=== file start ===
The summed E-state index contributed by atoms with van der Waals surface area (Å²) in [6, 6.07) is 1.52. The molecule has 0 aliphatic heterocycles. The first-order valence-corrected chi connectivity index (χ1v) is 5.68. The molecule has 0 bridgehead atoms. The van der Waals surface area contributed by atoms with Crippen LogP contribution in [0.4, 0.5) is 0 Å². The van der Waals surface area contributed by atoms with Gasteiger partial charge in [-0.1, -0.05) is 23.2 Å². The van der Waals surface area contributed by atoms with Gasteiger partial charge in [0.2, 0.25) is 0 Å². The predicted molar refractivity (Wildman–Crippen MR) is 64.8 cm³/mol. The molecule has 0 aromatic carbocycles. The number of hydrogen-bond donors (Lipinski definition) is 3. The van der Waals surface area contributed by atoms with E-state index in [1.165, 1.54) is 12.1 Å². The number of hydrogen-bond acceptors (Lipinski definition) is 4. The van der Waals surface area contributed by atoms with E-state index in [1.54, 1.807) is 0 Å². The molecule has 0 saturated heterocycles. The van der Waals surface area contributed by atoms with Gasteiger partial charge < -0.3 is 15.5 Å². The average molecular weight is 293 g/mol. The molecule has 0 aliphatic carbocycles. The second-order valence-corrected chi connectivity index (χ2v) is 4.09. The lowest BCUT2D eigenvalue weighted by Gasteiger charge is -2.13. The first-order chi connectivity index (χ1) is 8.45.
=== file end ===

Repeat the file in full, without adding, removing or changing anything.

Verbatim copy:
The summed E-state index contributed by atoms with van der Waals surface area (Å²) in [6, 6.07) is 1.52. The molecule has 0 aliphatic heterocycles. The first-order valence-corrected chi connectivity index (χ1v) is 5.68. The molecule has 0 bridgehead atoms. The van der Waals surface area contributed by atoms with Crippen LogP contribution in [0.4, 0.5) is 0 Å². The van der Waals surface area contributed by atoms with Gasteiger partial charge in [-0.1, -0.05) is 23.2 Å². The van der Waals surface area contributed by atoms with Gasteiger partial charge in [0.2, 0.25) is 0 Å². The predicted molar refractivity (Wildman–Crippen MR) is 64.8 cm³/mol. The molecule has 0 aromatic carbocycles. The number of hydrogen-bond donors (Lipinski definition) is 3. The van der Waals surface area contributed by atoms with E-state index in [1.165, 1.54) is 12.1 Å². The number of hydrogen-bond acceptors (Lipinski definition) is 4. The van der Waals surface area contributed by atoms with E-state index in [1.54, 1.807) is 0 Å². The molecule has 0 saturated heterocycles. The van der Waals surface area contributed by atoms with Gasteiger partial charge < -0.3 is 15.5 Å². The average molecular weight is 293 g/mol. The molecule has 0 aliphatic carbocycles. The second-order valence-corrected chi connectivity index (χ2v) is 4.09. The lowest BCUT2D eigenvalue weighted by Gasteiger charge is -2.13. The first-order chi connectivity index (χ1) is 8.45.